for some $$v_{1}, v_{2} \in B([0,1], E)$$ satisfying $$v_{1}(t) \in F(t, x(t))$$ and $$v_{2}(t) \in G(t, x(t))$$, $$t \in[0,1]$$, where $$B([0,1], E)$$ is the space of all E-valued Bochner-integrable functions on $$[0,1]$$. In 2007, Turkoglu and Altun [15] proved an existence theorem of common solutions for the integral inclusions (3.1) and (3.2) by using a common fixed point theorem of Dhage et al. [14]. In this section, we provide sufficient conditions ensuring the existence of common solutions for (3.1) and (3.2) within the same framework and under weaker hypotheses compared with those of [15].

From now on, we will simply follow the notation and terminology of [15], and the integral inclusions (3.1)-(3.2) will be discussed under the same assumptions as in [15], except for the compactness assumption $$(\mathcal{H}2)$$, which will be replaced with the weaker assumption:

$$(\mathcal{H}^{\prime}2)$$ :

For any countable and bounded set A of E, $$w(F([0,1]\times A))\leq\lambda_{F} w(A)$$ and $$w(G([0,1]\times A))\leq\lambda_{G} w(A)$$ for some reals $$\lambda_{F},\lambda_{G}>0$$, where w is the De Blasi measure of weak noncompactness.

Theorem 3.1

Under the assumptions above, the integral inclusions (3.1) and (3.2) have a common solution in $$C([0,1],E)$$, provided that $$\lambda_{F}\lambda_{G}M^{2}<1$$.

Proof

Let $$X=C([0,1],E)$$ and consider the order interval $$[a,b]$$, which is well defined in view of $$(H5)$$. To allow the abstract formulation of our problem, we define two multivalued mappings $$S,T\colon[a,b]\to2^{X}$$ as in [15] by

\begin{aligned}& Sx= \biggl\{ u : u(t)=q(t)+ \int_{0}^{\sigma(t)} k(t,s)v(s)\,ds, v\in S_{F}^{1}(x) \biggr\} , \\& Tx= \biggl\{ u : u(t)=q(t)+ \int_{0}^{\sigma(t)} k(t,s)v(s)\,ds, v\in S_{G}^{1}(x) \biggr\} . \end{aligned}

Our strategy is to apply Corollary 2.4 to find a common fixed point for the multivalued mappings S and T that is, in turn, a common solution to the integral inclusions (3.1) and (3.2). First, notice that a similar reasoning as in [15] yields that S and T are weakly isotone and have closed graphs. Now we show that the pair $$(S,T)$$ is weakly countably condensing. The main idea of the proof is similar, in spirit, to that of [15]. Let us for now choose an arbitrary $$A\subset[a,b]$$ countable. Then invoking [16], Theorem 1.1, the mean value theorem, and the properties of the De Blasi measure of weak noncompactness [13], we get, for $$t\in[0,1]$$,

\begin{aligned} w\bigl(T\bigl(A(t)\bigr)\bigr) \leq& w \biggl(\bigcup \biggl\{ q(t)+ \int_{0}^{\sigma(t)} k(t,s)G\bigl(s,x(s)\bigr)\,ds : x\in A \biggr\} \biggr) \\ \leq& w \biggl(\bigcup \biggl\{ \int_{0}^{\sigma(t)} k(t,s)G\bigl(s,x(s)\bigr)\,ds : x\in A \biggr\} \biggr) \\ \leq& w \biggl( \int_{0}^{\sigma(t)}k(t,s)G\bigl(s,A(s)\bigr) \biggr) \\ \leq& w \bigl(\sigma(t)\overline {\operatorname {conv}}\bigl(\bigl\{ k(t,s)G\bigl(s,A(s)\bigr) \bigr\} \bigr) \bigr) \\ \leq& M w(G\bigl([0,1]\times A\bigl([0,1]\bigr)\bigr) \\ \leq& M\lambda_{F} w\bigl(A\bigl([0,1]\bigr)\bigr) \\ \leq& M\lambda_{F}w(A). \end{aligned}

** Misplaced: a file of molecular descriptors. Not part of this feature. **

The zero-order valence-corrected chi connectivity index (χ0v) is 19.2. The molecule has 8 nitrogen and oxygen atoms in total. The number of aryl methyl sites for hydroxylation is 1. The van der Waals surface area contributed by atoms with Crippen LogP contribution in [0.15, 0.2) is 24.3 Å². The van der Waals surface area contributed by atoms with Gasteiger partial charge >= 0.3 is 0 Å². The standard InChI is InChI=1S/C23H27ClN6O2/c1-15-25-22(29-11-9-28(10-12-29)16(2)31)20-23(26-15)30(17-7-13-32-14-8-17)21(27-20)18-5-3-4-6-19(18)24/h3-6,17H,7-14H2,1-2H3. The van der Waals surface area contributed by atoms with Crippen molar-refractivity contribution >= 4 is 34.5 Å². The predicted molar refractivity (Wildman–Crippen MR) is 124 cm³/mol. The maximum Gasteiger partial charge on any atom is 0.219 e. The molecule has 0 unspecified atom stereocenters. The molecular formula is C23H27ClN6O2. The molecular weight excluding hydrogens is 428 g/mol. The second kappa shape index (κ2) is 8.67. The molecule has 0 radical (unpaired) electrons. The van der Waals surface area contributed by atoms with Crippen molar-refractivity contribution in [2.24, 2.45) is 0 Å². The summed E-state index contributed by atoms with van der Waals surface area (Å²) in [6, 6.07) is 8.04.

Now, following a standard argument used in [15], we can prove that $$T(A)$$ is uniformly bounded and equicontinuous, and therefore

$$w\bigl(T(A)\bigr)\leq M\lambda_{G} w(A).$$
(3.3)

Similarly, we have

$$w\bigl(S(A)\bigr)\leq M\lambda_{F} w(A).$$
(3.4)

Combining (3.3) and (3.4), we arrive at

$$w\bigl(S\bigl(T(A)\bigr)\bigr)\leq M^{2}\lambda_{F} \lambda_{G} w(A),$$
(3.5)

where $$M^{2}\lambda_{F}\lambda_{G}<1$$. This shows that the pair $$(S,T)$$ is weakly countably condensing. The result follows from Corollary 2.4. □

Remark 3.1

1. 1.

The results of [15] are established under much stronger hypotheses on the multivalued mappings F and G, made necessary by the fact that some compactness conditions are imposed (Condition $$(\mathcal{H}2)$$). In our considerations, only some conditions expressed in terms of the De Blasi measure of weak noncompactness are required (Condition $$(\mathcal{H}^{\prime}2)$$). We also emphasize that it is straightforward to guarantee the existence of solutions for the integral inclusions (3.1) and (3.2) if the De Blasi measure of noncompactness is replaced by any axiomatic measure of weak noncompactness satisfying conditions of Ambrosetti type [16], Theorem 1.1.

2. 2.

If E is reflexive and F and G are bounded (i.e. map bounded sets into bounded sets), then condition $$(\mathcal{H}^{\prime}2)$$ is automatically satisfied.